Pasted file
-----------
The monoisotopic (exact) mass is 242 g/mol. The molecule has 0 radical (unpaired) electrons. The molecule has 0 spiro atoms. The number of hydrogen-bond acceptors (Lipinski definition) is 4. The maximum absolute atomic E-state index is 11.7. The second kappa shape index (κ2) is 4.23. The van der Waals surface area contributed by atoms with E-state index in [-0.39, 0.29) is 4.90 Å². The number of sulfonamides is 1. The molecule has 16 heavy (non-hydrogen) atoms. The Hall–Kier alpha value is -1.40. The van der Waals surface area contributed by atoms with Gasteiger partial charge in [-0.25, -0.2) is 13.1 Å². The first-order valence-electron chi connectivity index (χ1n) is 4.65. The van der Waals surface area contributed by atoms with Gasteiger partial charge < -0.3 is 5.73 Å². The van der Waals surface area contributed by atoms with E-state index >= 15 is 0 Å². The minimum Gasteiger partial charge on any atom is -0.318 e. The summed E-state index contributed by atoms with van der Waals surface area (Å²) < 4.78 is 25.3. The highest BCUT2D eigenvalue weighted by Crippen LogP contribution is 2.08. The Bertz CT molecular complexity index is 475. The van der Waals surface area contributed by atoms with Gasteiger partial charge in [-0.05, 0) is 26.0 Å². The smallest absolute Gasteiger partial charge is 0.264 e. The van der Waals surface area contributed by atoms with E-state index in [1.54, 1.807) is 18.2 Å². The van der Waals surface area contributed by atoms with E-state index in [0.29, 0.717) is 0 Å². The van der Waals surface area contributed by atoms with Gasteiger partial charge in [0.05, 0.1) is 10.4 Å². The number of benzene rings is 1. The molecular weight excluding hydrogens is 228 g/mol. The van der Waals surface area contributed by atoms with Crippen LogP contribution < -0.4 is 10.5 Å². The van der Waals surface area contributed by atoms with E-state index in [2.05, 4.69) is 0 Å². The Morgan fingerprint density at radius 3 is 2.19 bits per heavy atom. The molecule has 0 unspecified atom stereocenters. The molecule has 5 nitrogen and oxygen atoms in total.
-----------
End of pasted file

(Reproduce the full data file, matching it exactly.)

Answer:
The monoisotopic (exact) mass is 242 g/mol. The molecule has 0 radical (unpaired) electrons. The molecule has 0 spiro atoms. The number of hydrogen-bond acceptors (Lipinski definition) is 4. The maximum absolute atomic E-state index is 11.7. The second kappa shape index (κ2) is 4.23. The van der Waals surface area contributed by atoms with E-state index in [-0.39, 0.29) is 4.90 Å². The number of sulfonamides is 1. The molecule has 16 heavy (non-hydrogen) atoms. The Hall–Kier alpha value is -1.40. The van der Waals surface area contributed by atoms with Gasteiger partial charge in [-0.25, -0.2) is 13.1 Å². The first-order valence-electron chi connectivity index (χ1n) is 4.65. The van der Waals surface area contributed by atoms with Gasteiger partial charge < -0.3 is 5.73 Å². The van der Waals surface area contributed by atoms with E-state index >= 15 is 0 Å². The minimum Gasteiger partial charge on any atom is -0.318 e. The summed E-state index contributed by atoms with van der Waals surface area (Å²) < 4.78 is 25.3. The highest BCUT2D eigenvalue weighted by Crippen LogP contribution is 2.08. The Bertz CT molecular complexity index is 475. The van der Waals surface area contributed by atoms with Gasteiger partial charge in [-0.05, 0) is 26.0 Å². The smallest absolute Gasteiger partial charge is 0.264 e. The van der Waals surface area contributed by atoms with E-state index in [1.54, 1.807) is 18.2 Å². The van der Waals surface area contributed by atoms with E-state index in [0.29, 0.717) is 0 Å². The van der Waals surface area contributed by atoms with Gasteiger partial charge in [0.05, 0.1) is 10.4 Å². The number of benzene rings is 1. The molecular weight excluding hydrogens is 228 g/mol. The van der Waals surface area contributed by atoms with Crippen LogP contribution < -0.4 is 10.5 Å². The van der Waals surface area contributed by atoms with E-state index in [2.05, 4.69) is 0 Å². The Morgan fingerprint density at radius 3 is 2.19 bits per heavy atom. The molecule has 0 unspecified atom stereocenters. The molecule has 5 nitrogen and oxygen atoms in total.